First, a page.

On the subject of the GBP 700,000 ($1.1 million) out-of-court settlement that James Murdoch paid the head of the Professional Footballers' Association, Gordon Taylor, in 2008 after Taylor claimed to have had his phone hacked, the MPs heard the younger Murdoch explain he had paid the settlement believing it was a hangover from the original hacking investigation and not "hush money" intended to cover up wider phone-hacking allegations. Rupert Murdoch insisted he knew nothing of the payment until more recently. Asked about the FBI investigation into claims by The Daily Mirror tabloid, a rival to the Murdoch papers, that the phones of 9/11 victims had been hacked, Rupert Murdoch declared: "I have seen no evidence of that at all and as far as I know the FBI have not. I cannot believe it happened with anyone in America."
And, despite lengthy attempts to find someone responsible for the phone-hacking scandal, the parliamentary committee could only get from Rupert Murdoch the declaration that he was certainly not responsible but had been let down by people within his organization whom he had trusted, "and maybe the people they trusted." Both men continued to repeat their fulsome apologies to victims of phone hacking, particularly the family of murdered schoolgirl Milly Dowler whose voicemail was allegedly hacked and some of the messages deleted while she was still missing. "I was absolutely shocked, appalled and ashamed when I heard about the Milly Dowler case two weeks ago," said Murdoch senior.
When asked if, as captain of the Murdoch ship, he should now follow the actions of his senior staff, including former chief executive Rebekah Brooks, and resign, Rupert Murdoch answered: "No, because I feel that the people I trusted, I don't know at what level, let me down and I think they behaved disgracefully, betrayed the company and me and it's for them to pay. And I think that I'm the best person to clear this up."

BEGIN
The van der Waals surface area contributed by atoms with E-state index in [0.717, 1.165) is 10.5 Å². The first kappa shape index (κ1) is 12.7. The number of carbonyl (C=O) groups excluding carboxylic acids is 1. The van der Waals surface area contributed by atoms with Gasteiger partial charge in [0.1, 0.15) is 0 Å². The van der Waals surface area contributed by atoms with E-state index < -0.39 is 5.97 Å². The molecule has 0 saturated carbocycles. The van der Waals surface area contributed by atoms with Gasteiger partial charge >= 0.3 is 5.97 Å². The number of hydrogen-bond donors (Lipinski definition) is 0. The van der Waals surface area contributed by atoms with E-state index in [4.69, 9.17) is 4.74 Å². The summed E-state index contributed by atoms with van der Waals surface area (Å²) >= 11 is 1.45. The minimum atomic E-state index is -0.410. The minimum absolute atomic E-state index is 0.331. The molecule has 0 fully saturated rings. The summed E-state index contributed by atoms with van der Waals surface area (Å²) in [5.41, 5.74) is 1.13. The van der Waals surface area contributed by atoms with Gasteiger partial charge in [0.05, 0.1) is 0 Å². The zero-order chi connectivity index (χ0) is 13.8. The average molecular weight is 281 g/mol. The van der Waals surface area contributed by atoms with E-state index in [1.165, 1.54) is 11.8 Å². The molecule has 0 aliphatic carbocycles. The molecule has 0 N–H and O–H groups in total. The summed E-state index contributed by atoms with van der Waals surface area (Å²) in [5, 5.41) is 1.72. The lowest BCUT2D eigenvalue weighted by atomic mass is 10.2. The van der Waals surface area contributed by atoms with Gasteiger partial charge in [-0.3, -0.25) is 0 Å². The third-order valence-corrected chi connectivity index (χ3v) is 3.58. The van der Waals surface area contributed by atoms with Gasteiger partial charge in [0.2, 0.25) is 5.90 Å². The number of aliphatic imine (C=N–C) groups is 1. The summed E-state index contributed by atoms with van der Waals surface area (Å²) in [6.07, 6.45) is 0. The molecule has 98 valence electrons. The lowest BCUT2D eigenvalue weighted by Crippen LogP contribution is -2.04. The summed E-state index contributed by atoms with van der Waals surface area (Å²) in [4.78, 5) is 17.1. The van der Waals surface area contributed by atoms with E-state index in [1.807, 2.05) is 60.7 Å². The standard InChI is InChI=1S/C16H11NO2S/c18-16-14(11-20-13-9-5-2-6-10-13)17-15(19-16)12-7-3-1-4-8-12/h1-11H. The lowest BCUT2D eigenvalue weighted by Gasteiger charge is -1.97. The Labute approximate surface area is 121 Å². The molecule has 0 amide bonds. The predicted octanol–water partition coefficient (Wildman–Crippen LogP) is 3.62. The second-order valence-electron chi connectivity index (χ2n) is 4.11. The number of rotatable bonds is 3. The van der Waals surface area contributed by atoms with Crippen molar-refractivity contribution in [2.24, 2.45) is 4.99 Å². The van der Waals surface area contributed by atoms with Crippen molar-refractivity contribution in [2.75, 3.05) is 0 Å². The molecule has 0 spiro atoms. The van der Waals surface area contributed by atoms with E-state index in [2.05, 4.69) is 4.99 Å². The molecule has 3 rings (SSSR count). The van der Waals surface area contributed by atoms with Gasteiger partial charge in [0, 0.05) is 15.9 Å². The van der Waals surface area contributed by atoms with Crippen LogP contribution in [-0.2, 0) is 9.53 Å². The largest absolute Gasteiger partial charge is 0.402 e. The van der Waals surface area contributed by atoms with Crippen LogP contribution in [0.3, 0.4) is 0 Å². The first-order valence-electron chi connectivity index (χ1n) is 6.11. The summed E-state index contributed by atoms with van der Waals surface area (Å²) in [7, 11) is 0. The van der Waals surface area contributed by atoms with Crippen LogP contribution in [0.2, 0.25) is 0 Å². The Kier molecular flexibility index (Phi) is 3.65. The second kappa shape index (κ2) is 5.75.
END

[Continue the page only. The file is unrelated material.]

Brooks, who was herself arrested on Sunday and questioned in relation to hacking and alleged corruption, later told the same committee that she had never knowingly sanctioned payments to police officers a practice that during a 2003 investigation she told the committee had taken place. She also insisted she had only found out the alleged extent of the hacking last year, after civil cases were launched by celebrities including Sienna Miller.
All three witnesses fell back on the Metropolitan police's decision in 2009 not to re-open the original investigation which had ended with just Mulcaire and Goodman being sentenced and jailed, saying they believed there was no more to the case. For their part, the police on Tuesday repeated previous claims that their original inquiries had been hampered by a lack of cooperation from News International. Former assistant commissioner John Yates, who resigned on Monday over the affair, told a separate parliamentary committee: "We must remember it's not the police that have failed, it's News International that have failed to provide us with the evidence."
To that extent it was a frustrating day for the parliamentary committees, who are left still searching for those elusive individuals who knew the full extent of the hacking and perhaps wondering if they will ever find them.